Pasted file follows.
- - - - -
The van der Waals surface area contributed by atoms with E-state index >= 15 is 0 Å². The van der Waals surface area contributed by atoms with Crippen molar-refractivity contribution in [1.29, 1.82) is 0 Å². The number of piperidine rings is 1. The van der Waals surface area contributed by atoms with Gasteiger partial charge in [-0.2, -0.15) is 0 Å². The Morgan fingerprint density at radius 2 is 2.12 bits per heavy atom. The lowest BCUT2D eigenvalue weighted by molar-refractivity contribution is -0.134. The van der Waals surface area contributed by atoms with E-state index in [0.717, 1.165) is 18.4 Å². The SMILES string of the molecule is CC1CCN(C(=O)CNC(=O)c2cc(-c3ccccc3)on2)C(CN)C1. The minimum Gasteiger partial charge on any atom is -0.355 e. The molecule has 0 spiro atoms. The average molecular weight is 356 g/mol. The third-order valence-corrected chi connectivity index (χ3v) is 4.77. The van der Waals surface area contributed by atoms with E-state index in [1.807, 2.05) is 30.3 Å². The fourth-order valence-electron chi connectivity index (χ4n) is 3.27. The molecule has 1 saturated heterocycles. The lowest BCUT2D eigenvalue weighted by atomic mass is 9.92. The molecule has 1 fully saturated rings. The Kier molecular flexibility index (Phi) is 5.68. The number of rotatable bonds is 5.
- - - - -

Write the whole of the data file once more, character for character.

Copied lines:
The van der Waals surface area contributed by atoms with E-state index >= 15 is 0 Å². The van der Waals surface area contributed by atoms with Crippen molar-refractivity contribution in [1.29, 1.82) is 0 Å². The number of piperidine rings is 1. The van der Waals surface area contributed by atoms with Gasteiger partial charge in [-0.2, -0.15) is 0 Å². The Morgan fingerprint density at radius 2 is 2.12 bits per heavy atom. The lowest BCUT2D eigenvalue weighted by molar-refractivity contribution is -0.134. The van der Waals surface area contributed by atoms with E-state index in [0.717, 1.165) is 18.4 Å². The SMILES string of the molecule is CC1CCN(C(=O)CNC(=O)c2cc(-c3ccccc3)on2)C(CN)C1. The minimum Gasteiger partial charge on any atom is -0.355 e. The molecule has 0 spiro atoms. The average molecular weight is 356 g/mol. The third-order valence-corrected chi connectivity index (χ3v) is 4.77. The van der Waals surface area contributed by atoms with E-state index in [1.807, 2.05) is 30.3 Å². The fourth-order valence-electron chi connectivity index (χ4n) is 3.27. The molecule has 1 saturated heterocycles. The lowest BCUT2D eigenvalue weighted by atomic mass is 9.92. The molecule has 1 fully saturated rings. The Kier molecular flexibility index (Phi) is 5.68. The number of rotatable bonds is 5.